Jeff Roberson / AP

The Justice Department is looking into the medical coding practices of the Medicare plans sold by Centene, the health insurer disclosed in a new annual regulatory filing.

The agency issued a civil investigative demand on Dec. 15, and the demand is related to the "risk adjustment claims" associated with Medicare Advantage and Part D prescription drug plans at Health Net, a company Centene bought last year for $6 billion. Centene said it is complying with the Justice Department's request and "will vigorously defend any lawsuits."

The context and importance: The filing doesn't say exactly what the Justice Department is looking for in those claims, but Centene admitted the probe likely stems from the unsealed whistleblower lawsuit against UnitedHealth Group, which alleges that UnitedHealth inflated its own risk adjustment claims and helped other companies do the same through its consulting firm. An investigation by the Center for Public Integrity found evidence that other health insurers have exaggerated how sick their Medicare members are as a way to get more money.

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Louisville police declare state of emergency as Breonna Taylor decision looms

A demonstrator holds up a sign of Breonna Taylor during a protest in Louisville, Kentucky. Photo: Brandon Bell/Getty Images

The Louisville police chief declared in a memo obtained by news outlets a "state of emergency" for the department on Monday to prepare for Kentucky Attorney General Daniel Cameron's expected announcement on the Breonna Taylor case.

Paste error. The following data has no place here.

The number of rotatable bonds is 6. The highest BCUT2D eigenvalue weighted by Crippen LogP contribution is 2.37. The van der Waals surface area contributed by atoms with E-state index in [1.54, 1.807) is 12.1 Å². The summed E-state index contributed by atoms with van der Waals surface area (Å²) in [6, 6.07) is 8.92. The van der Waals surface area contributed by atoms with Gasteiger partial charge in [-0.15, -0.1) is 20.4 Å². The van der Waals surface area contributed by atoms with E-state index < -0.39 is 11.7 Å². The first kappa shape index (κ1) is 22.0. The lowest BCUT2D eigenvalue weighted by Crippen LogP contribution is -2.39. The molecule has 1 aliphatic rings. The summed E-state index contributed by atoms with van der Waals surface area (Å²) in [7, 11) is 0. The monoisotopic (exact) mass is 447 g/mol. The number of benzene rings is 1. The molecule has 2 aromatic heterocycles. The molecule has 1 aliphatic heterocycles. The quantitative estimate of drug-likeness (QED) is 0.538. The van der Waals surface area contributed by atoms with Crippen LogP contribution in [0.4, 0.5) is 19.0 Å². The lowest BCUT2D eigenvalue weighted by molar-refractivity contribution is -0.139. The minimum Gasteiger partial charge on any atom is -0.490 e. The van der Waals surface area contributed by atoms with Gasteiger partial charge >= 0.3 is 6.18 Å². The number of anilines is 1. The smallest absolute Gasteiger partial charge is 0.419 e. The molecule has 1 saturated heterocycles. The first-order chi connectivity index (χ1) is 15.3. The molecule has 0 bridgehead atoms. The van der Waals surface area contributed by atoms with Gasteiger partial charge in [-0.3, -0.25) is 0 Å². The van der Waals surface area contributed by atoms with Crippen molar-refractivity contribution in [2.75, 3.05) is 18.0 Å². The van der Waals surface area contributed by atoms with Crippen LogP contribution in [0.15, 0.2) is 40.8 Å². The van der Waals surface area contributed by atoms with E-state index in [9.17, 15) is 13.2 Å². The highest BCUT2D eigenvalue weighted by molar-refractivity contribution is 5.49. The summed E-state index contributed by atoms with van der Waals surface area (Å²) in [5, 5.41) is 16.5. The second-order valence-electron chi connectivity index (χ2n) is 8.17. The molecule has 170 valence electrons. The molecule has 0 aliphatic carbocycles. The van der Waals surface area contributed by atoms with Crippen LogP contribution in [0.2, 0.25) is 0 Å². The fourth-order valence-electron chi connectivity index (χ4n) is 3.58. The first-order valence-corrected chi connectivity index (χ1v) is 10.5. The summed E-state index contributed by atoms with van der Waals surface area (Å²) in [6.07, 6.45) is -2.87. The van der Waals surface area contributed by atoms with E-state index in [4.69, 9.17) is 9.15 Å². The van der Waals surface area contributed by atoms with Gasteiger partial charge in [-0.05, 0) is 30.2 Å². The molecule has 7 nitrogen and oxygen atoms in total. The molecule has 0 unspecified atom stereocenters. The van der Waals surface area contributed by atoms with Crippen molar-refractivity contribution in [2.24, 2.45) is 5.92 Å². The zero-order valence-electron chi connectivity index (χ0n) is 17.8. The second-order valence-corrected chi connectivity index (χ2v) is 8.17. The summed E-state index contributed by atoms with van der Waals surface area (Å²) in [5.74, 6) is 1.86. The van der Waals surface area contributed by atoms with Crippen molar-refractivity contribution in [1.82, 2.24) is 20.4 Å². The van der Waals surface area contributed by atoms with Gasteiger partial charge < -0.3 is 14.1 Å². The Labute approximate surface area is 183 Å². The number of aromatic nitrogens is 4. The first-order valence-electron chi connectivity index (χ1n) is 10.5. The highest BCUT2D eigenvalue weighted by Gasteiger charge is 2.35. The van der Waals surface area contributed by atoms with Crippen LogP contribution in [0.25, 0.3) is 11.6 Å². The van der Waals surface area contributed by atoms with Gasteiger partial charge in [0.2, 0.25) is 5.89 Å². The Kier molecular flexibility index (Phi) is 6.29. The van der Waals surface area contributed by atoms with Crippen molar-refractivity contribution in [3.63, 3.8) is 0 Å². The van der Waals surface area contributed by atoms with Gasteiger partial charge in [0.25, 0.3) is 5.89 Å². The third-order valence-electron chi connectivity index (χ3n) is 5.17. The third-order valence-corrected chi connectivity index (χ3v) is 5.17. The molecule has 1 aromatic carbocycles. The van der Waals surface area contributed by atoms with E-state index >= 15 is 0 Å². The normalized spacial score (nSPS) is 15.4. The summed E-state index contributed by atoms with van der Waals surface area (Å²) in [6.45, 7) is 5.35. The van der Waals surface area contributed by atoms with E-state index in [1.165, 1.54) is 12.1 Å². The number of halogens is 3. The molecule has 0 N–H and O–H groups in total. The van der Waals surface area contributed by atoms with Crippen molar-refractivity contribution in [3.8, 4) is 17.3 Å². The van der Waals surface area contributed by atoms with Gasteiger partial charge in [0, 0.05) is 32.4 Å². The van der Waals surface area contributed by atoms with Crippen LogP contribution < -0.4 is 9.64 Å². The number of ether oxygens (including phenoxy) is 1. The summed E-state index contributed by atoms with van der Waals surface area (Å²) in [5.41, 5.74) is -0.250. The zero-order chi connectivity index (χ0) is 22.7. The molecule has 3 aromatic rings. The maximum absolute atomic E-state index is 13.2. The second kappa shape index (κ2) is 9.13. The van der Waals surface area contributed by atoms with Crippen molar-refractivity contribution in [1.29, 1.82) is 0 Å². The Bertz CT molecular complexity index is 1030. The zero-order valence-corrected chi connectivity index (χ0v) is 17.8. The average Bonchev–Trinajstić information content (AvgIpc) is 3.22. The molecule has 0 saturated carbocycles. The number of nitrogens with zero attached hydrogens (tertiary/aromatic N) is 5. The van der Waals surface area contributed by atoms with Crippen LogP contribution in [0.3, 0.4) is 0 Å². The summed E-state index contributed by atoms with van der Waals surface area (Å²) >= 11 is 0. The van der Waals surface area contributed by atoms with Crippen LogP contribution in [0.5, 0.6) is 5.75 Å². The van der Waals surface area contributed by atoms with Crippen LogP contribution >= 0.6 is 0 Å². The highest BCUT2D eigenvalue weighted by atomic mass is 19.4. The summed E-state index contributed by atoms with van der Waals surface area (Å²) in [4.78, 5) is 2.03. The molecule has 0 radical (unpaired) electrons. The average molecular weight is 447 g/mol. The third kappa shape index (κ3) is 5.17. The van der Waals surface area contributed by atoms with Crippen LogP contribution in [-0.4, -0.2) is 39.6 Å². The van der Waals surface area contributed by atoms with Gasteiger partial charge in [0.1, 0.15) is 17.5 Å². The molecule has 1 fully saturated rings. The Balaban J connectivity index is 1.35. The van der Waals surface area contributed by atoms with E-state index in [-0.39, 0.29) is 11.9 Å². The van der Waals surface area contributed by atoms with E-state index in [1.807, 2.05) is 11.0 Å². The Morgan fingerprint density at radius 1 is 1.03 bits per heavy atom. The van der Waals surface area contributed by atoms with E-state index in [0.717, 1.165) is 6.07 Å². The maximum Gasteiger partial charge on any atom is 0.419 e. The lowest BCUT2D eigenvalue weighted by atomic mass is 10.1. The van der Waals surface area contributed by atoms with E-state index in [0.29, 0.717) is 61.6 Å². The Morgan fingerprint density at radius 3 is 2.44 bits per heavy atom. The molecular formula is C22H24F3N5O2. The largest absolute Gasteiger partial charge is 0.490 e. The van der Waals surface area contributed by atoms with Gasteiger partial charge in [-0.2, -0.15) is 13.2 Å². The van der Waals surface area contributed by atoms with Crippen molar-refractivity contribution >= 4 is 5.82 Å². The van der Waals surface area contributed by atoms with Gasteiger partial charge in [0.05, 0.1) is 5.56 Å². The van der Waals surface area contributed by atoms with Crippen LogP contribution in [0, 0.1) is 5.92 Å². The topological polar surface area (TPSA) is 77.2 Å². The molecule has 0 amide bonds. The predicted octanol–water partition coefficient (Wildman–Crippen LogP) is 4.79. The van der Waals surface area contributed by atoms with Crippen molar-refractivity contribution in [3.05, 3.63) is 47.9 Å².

Of note: Louisville has witnessed more than 115 days of protests over the police killing of Taylor, an unarmed Black woman, with calls for all the officers involved to be charged.

Updated 1 hour ago - Politics & Policy

Coronavirus dashboard

Illustration: Sarah Grillo/Axios

  1. Global: Total confirmed cases as of 9 p.m. ET: 31,1833,800 — Total deaths: 962,793— Total recoveries: 21,348,410Map.
  2. U.S.: Total confirmed cases as of 9 p.m. ET: 6,833,800 — Total deaths: 199,818 — Total recoveries: 2,615,949 — Total tests: 95,841,281Map.
  3. Health: CDC says it mistakenly published guidance about COVID-19 spreading through air.
  4. Media: Conservative blogger who spread COVID-19 misinformation worked for Fauci's agency.
  5. Politics: House Democrats file legislation to fund government through Dec. 11.
  6. World: U.K. upgrades COVID alert level as Europe sees worrying rise in infections — "The Wake-Up Call" warns the West about the consequences of mishandling a pandemic.

Sen. Cory Gardner on vacant Supreme Court seat: "I will vote to confirm"

Photo: Alex Wong/Getty Images

Sen. Cory Gardner (R-Colo.) will vote to confirm President Trump's nominee to replace the late Ruth Bader Ginsburg, he announced in a statement Monday.

Why it matters: The development is a win for President Trump and Senate Majority Leader Mitch McConnell (R-Ky.). It should mean Republicans are all but assured to have enough support to hold hearings for Trump's potential nominee.

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